So, my view is that he is fiscally moderate, or sort of a ‘Rockefeller Republican.’ If you live in the Northeast, like I do, you may be familiar with this kind of Republican. My home state of Maryland currently is governed by Larry Hogan, a Republican governor who is barely a Republican at all but views himself as more of a centrist (link).
Thus, you might ask, what is a politician like this doing running for the libertarian nomination? Good question. I’ll get to that in a moment, but should libertarians vote for him?
Should libertarians vote for him?
I’d say probably not, because he’s not even a libertarian himself, and I say this as someone who is far from dogmatically libertarian (despite leaning that way, and often voting libertarian). It’s one thing to nominate someone like Gary Johnson, who, on net, took the libertarian position more often than not, no matter how much he was viewed as too “impure” by the party base. But if anyone wants to take a fair, honest, and non-partisan look into Gary Johnson’s views as a whole, I think they will conclude that he was certainly more libertarian than Chafee, or Bill Weld (Johnson’s vice presidential candidate in his 2016 run for the presidency, and former Governor of Massachusetts.) (By the way, here are two links, one to the ontheissues.org page on Johnson’s views and the other on Weld’s views, so you can make your own judgement: link and link). Personally, I don’t really have a problem with Chafee’s economically moderate views (I’m more of a libertarian “leaner” anyway), but even I would have a reluctance to vote for Chafee for other reasons.
So why is Chafee running as a libertarian (since he’s not really one himself)?
There’s a really simple answer for this: because we don’t have a multi-party system in the U.S. so his options are really limited. Where else is he going to go? If we had some kind of ‘centrist’ or moderate party in the U.S., then perhaps he would join them instead as a better fit. But we don’t have such a system. Although I have always fantasized pleasantly about having such a system here, and do indeed think it would have many benefits over our current system, changing the status quo would be enormously complicated, given that our system of government doesn’t seem to be set up for it. We don’t have a Parliamentary system, for one thing, which is a system of government that third parties tend to thrive under. Still, third parties played more of a role in the United States’ early history than they do now, so I suspect it’s not just some kind of inherent roadblock of our system to not have more viable third parties (link).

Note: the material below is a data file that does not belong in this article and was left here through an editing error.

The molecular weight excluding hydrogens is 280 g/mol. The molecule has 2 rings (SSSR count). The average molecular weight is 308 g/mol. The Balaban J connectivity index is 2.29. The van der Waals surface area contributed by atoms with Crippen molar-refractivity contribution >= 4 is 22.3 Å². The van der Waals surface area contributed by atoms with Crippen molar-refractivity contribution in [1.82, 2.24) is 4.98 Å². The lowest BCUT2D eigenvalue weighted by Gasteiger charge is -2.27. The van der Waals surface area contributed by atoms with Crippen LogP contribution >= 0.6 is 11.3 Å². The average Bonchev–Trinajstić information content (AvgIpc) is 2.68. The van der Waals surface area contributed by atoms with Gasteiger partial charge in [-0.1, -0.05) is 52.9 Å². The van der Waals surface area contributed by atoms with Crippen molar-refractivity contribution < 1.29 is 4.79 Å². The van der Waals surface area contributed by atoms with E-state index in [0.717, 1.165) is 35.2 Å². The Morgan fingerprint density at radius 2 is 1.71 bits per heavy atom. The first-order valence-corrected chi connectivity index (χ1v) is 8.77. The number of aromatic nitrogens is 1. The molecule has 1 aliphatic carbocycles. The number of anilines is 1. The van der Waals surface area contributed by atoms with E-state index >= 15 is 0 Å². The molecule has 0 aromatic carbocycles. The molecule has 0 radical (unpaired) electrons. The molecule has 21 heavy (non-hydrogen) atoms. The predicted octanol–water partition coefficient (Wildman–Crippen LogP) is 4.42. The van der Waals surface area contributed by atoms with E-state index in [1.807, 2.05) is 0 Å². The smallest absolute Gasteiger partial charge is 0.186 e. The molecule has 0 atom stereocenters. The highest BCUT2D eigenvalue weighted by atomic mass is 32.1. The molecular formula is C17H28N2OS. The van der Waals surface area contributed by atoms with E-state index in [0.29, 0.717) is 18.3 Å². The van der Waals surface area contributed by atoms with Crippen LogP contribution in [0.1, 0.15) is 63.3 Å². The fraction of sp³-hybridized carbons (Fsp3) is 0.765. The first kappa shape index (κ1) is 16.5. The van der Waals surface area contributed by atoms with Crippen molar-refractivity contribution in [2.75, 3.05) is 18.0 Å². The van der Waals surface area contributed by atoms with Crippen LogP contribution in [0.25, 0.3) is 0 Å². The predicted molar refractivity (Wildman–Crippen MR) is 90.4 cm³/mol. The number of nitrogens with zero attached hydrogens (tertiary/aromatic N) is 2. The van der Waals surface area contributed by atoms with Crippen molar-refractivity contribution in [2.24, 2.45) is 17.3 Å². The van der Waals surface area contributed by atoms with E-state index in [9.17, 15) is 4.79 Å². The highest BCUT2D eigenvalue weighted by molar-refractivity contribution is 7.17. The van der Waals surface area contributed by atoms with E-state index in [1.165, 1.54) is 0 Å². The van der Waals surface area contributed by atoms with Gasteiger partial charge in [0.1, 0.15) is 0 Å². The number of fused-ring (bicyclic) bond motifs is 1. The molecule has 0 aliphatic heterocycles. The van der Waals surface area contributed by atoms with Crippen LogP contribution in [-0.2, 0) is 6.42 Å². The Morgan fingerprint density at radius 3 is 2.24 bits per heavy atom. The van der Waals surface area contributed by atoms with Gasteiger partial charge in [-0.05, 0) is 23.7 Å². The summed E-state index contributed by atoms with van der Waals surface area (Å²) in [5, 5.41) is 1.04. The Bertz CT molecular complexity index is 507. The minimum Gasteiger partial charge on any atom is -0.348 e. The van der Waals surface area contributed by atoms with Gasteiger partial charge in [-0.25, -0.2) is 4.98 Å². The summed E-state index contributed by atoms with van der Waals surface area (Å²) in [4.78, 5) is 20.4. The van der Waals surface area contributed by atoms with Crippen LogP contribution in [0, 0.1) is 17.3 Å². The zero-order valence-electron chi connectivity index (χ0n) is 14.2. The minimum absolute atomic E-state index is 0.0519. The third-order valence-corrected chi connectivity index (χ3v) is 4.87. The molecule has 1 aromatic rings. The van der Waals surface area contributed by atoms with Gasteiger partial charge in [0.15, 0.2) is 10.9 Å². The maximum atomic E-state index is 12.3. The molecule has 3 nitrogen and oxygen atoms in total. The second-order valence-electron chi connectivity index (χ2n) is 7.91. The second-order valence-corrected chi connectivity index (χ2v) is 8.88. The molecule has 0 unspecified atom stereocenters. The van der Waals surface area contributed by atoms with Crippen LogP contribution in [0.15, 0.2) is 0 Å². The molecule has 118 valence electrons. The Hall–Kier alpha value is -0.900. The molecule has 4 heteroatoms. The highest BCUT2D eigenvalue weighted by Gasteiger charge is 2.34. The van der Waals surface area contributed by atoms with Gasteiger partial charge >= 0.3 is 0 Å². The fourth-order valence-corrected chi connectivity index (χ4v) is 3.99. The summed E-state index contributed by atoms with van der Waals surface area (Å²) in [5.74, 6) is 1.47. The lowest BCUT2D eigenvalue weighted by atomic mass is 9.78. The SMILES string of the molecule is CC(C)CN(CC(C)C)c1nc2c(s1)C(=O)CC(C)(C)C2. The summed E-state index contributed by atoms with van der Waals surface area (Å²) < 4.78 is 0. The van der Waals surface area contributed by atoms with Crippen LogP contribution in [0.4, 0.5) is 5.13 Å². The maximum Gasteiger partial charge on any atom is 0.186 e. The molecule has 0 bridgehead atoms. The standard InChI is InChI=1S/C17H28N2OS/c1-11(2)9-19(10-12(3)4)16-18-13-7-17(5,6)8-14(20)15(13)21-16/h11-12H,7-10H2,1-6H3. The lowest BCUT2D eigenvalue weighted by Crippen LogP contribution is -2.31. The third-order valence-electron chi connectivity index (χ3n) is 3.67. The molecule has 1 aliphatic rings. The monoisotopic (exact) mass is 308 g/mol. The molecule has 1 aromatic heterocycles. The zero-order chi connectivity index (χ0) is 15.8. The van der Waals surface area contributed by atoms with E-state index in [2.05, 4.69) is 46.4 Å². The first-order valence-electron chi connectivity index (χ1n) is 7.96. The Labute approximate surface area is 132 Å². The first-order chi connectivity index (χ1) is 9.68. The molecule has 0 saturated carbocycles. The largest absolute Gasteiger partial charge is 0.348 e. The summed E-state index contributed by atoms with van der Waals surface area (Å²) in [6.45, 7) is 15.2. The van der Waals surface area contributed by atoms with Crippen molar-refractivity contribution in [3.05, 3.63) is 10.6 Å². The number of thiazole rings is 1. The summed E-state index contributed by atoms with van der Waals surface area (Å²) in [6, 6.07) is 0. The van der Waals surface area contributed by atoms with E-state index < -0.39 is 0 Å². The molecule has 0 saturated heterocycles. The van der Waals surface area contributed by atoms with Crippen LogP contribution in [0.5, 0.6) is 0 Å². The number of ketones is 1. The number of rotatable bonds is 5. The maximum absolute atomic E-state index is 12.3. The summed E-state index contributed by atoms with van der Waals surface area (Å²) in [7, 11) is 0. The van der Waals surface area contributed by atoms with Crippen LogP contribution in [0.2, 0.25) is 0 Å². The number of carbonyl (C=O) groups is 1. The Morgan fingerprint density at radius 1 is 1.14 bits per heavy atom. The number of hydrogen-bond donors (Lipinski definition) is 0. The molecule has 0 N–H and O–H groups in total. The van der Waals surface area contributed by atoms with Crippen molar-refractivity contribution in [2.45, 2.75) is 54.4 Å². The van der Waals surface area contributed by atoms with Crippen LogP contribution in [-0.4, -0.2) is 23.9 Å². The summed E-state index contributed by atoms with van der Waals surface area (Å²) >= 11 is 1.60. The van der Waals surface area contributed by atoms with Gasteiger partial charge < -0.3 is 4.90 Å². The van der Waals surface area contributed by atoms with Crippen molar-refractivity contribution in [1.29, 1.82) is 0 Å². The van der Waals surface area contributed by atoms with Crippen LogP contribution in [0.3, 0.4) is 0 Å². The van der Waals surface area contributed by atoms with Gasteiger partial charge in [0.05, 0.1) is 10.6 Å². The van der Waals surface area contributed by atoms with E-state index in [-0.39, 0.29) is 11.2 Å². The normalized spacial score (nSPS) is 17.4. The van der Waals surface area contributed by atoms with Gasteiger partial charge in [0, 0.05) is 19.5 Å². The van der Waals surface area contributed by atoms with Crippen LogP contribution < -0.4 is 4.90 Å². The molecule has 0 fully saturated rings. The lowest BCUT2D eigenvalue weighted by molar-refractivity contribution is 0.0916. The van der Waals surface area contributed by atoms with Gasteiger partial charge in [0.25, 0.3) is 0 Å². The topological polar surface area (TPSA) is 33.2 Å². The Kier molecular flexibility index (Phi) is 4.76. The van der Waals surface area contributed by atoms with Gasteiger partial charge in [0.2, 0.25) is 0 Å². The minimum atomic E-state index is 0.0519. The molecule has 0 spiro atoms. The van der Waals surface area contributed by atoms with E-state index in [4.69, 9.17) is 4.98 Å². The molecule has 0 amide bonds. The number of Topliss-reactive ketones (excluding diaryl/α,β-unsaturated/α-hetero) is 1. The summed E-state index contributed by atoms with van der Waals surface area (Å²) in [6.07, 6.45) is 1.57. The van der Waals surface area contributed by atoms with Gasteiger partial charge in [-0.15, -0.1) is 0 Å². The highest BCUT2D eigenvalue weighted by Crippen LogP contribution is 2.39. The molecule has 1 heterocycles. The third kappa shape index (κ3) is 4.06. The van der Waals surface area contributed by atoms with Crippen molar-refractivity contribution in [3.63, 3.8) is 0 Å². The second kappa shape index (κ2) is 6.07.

In any case, I got a book for Christmas this year that makes the case for a multi-party system in America. It’s called Breaking the Two-party Doom Loop: the Case for Multiparty Democracy in America by Lee Drutman (). Although I haven’t come close to finishing it yet (I have other reading material on my agenda at the moment), I think it will be quite interesting, and I’ve actually been looking for a book that makes such a case for years but haven’t been able to find one until now. Unfortunately, creating more viable third parties in the U.S. would require a lot of radical change in our system, and it’s a fantasy to think that our current politicians would want to go along with that, much less actively pursue it. There’s too many benefits for our current politicians from the two-party system to think that they would willingly relinquish such a system. link
On the other hand, though, one ancillary benefit of such a system is that politicians who deviate from a party’s platform wouldn’t have to necessarily lie about their actual positions in order to obtain that party’s nomination for president or any other office. Lincoln Chafee wouldn’t have to lie or put up the pretense of ‘changing’ his position on say, guns or universal health care if he could run with a potential party more simpatico with his views. Another example is Michael Bloomberg, currently running for the Democratic nomination for president, if haphazardly. Does anyone really think he’s changed his position on, say, stop and frisk or criminal justice, like he says he has? (link) More realistically, he’s lying in order to be more palatable to them, while if we had multiple viable parties in America, he likely wouldn’t even be running in the same party. While that may not be the most important reason to favor a multi-party system, it sure would save us a lot of eye-rolling and groaning, wouldn’t it?